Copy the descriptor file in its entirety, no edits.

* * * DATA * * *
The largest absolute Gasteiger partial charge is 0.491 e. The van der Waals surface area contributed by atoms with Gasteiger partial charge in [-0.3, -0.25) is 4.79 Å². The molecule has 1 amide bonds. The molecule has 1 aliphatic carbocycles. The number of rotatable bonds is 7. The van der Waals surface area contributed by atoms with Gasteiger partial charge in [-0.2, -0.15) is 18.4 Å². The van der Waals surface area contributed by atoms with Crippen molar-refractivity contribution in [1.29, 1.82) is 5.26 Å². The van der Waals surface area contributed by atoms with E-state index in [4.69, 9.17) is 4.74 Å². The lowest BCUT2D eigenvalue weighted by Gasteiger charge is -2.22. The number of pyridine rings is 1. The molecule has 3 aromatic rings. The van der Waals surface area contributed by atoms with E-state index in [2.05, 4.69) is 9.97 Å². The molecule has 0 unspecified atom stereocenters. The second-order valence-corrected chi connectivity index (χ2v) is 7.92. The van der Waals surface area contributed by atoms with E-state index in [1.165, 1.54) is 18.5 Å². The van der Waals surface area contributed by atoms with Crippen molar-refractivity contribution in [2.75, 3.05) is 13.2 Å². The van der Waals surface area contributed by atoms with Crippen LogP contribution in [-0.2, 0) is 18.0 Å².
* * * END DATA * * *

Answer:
The largest absolute Gasteiger partial charge is 0.491 e. The van der Waals surface area contributed by atoms with Gasteiger partial charge in [-0.3, -0.25) is 4.79 Å². The molecule has 1 amide bonds. The molecule has 1 aliphatic carbocycles. The number of rotatable bonds is 7. The van der Waals surface area contributed by atoms with Gasteiger partial charge in [-0.2, -0.15) is 18.4 Å². The van der Waals surface area contributed by atoms with Crippen molar-refractivity contribution in [1.29, 1.82) is 5.26 Å². The van der Waals surface area contributed by atoms with E-state index in [4.69, 9.17) is 4.74 Å². The lowest BCUT2D eigenvalue weighted by Gasteiger charge is -2.22. The number of pyridine rings is 1. The molecule has 3 aromatic rings. The van der Waals surface area contributed by atoms with E-state index in [2.05, 4.69) is 9.97 Å². The molecule has 0 unspecified atom stereocenters. The second-order valence-corrected chi connectivity index (χ2v) is 7.92. The van der Waals surface area contributed by atoms with E-state index in [1.165, 1.54) is 18.5 Å². The van der Waals surface area contributed by atoms with Crippen molar-refractivity contribution in [2.75, 3.05) is 13.2 Å². The van der Waals surface area contributed by atoms with Crippen LogP contribution in [-0.2, 0) is 18.0 Å².